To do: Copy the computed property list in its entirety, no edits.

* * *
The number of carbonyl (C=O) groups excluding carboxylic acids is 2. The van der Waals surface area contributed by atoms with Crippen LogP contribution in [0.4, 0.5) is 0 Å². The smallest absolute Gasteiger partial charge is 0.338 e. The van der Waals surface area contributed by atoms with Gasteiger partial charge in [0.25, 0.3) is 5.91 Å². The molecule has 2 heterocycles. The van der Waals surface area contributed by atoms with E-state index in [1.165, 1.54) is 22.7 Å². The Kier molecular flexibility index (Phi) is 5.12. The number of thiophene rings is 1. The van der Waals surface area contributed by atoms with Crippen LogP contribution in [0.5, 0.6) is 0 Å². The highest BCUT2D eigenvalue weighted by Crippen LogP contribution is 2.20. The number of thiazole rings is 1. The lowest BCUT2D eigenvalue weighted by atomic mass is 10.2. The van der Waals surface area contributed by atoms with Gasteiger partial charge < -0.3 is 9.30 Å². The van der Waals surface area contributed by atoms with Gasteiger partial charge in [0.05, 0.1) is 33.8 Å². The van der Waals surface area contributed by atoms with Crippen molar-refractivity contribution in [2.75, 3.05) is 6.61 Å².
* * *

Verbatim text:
The number of carbonyl (C=O) groups excluding carboxylic acids is 2. The van der Waals surface area contributed by atoms with Crippen LogP contribution in [0.4, 0.5) is 0 Å². The smallest absolute Gasteiger partial charge is 0.338 e. The van der Waals surface area contributed by atoms with Gasteiger partial charge in [0.25, 0.3) is 5.91 Å². The molecule has 2 heterocycles. The van der Waals surface area contributed by atoms with E-state index in [1.165, 1.54) is 22.7 Å². The Kier molecular flexibility index (Phi) is 5.12. The number of thiophene rings is 1. The van der Waals surface area contributed by atoms with Crippen LogP contribution in [0.5, 0.6) is 0 Å². The highest BCUT2D eigenvalue weighted by Crippen LogP contribution is 2.20. The number of thiazole rings is 1. The lowest BCUT2D eigenvalue weighted by atomic mass is 10.2. The van der Waals surface area contributed by atoms with Gasteiger partial charge < -0.3 is 9.30 Å². The van der Waals surface area contributed by atoms with Gasteiger partial charge in [0.05, 0.1) is 33.8 Å². The van der Waals surface area contributed by atoms with Crippen molar-refractivity contribution in [2.75, 3.05) is 6.61 Å².